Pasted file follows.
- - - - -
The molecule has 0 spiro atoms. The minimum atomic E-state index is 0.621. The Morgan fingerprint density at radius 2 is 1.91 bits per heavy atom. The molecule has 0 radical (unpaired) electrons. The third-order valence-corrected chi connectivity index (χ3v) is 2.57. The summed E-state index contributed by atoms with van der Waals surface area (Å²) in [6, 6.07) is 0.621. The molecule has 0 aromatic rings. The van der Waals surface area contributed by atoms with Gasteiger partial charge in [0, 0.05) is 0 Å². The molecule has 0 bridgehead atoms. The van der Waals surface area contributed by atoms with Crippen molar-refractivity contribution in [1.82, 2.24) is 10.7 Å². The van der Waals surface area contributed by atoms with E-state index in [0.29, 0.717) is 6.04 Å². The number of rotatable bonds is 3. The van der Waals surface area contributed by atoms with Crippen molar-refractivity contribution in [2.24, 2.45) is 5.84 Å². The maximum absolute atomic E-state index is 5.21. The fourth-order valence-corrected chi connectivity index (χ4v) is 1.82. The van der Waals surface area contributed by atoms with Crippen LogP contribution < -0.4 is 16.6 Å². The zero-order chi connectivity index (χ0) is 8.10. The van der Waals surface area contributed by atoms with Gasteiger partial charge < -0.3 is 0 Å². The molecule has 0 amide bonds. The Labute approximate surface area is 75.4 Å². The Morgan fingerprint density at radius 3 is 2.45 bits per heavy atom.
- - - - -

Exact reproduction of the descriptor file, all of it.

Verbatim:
The molecule has 0 spiro atoms. The minimum atomic E-state index is 0.621. The Morgan fingerprint density at radius 2 is 1.91 bits per heavy atom. The molecule has 0 radical (unpaired) electrons. The third-order valence-corrected chi connectivity index (χ3v) is 2.57. The summed E-state index contributed by atoms with van der Waals surface area (Å²) in [6, 6.07) is 0.621. The molecule has 0 aromatic rings. The van der Waals surface area contributed by atoms with Gasteiger partial charge in [0, 0.05) is 0 Å². The molecule has 0 bridgehead atoms. The van der Waals surface area contributed by atoms with Crippen molar-refractivity contribution in [1.82, 2.24) is 10.7 Å². The van der Waals surface area contributed by atoms with E-state index in [0.29, 0.717) is 6.04 Å². The number of rotatable bonds is 3. The van der Waals surface area contributed by atoms with Crippen molar-refractivity contribution in [2.24, 2.45) is 5.84 Å². The maximum absolute atomic E-state index is 5.21. The fourth-order valence-corrected chi connectivity index (χ4v) is 1.82. The van der Waals surface area contributed by atoms with Crippen LogP contribution < -0.4 is 16.6 Å². The zero-order chi connectivity index (χ0) is 8.10. The van der Waals surface area contributed by atoms with Gasteiger partial charge < -0.3 is 0 Å². The molecule has 0 amide bonds. The Labute approximate surface area is 75.4 Å². The Morgan fingerprint density at radius 3 is 2.45 bits per heavy atom.